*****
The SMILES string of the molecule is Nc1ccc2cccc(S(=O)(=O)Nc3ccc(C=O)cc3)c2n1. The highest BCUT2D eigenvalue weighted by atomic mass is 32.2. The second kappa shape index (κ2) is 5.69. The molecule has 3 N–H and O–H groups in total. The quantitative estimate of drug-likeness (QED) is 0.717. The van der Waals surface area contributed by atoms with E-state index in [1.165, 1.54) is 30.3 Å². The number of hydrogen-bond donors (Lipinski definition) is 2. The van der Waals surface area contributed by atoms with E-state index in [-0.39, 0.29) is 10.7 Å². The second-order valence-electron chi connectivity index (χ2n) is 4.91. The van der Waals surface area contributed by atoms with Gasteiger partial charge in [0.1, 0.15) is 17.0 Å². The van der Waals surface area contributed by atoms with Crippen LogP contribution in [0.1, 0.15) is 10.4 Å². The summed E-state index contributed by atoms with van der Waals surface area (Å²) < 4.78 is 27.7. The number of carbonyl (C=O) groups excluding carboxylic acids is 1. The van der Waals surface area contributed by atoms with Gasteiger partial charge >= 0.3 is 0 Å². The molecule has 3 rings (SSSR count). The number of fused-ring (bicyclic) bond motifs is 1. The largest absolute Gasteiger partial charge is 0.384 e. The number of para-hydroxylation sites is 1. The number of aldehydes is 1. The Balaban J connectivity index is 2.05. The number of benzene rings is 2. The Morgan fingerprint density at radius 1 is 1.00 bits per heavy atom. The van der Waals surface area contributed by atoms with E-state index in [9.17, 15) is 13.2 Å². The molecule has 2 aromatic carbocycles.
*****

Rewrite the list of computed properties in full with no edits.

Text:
The SMILES string of the molecule is Nc1ccc2cccc(S(=O)(=O)Nc3ccc(C=O)cc3)c2n1. The highest BCUT2D eigenvalue weighted by atomic mass is 32.2. The second kappa shape index (κ2) is 5.69. The molecule has 3 N–H and O–H groups in total. The quantitative estimate of drug-likeness (QED) is 0.717. The van der Waals surface area contributed by atoms with E-state index in [1.165, 1.54) is 30.3 Å². The number of hydrogen-bond donors (Lipinski definition) is 2. The van der Waals surface area contributed by atoms with E-state index in [-0.39, 0.29) is 10.7 Å². The second-order valence-electron chi connectivity index (χ2n) is 4.91. The van der Waals surface area contributed by atoms with Gasteiger partial charge in [0.1, 0.15) is 17.0 Å². The van der Waals surface area contributed by atoms with Crippen LogP contribution in [0.1, 0.15) is 10.4 Å². The summed E-state index contributed by atoms with van der Waals surface area (Å²) < 4.78 is 27.7. The number of carbonyl (C=O) groups excluding carboxylic acids is 1. The van der Waals surface area contributed by atoms with Gasteiger partial charge >= 0.3 is 0 Å². The molecule has 3 rings (SSSR count). The number of fused-ring (bicyclic) bond motifs is 1. The largest absolute Gasteiger partial charge is 0.384 e. The number of para-hydroxylation sites is 1. The number of aldehydes is 1. The Balaban J connectivity index is 2.05. The number of benzene rings is 2. The Morgan fingerprint density at radius 1 is 1.00 bits per heavy atom. The van der Waals surface area contributed by atoms with E-state index in [9.17, 15) is 13.2 Å². The molecule has 2 aromatic carbocycles.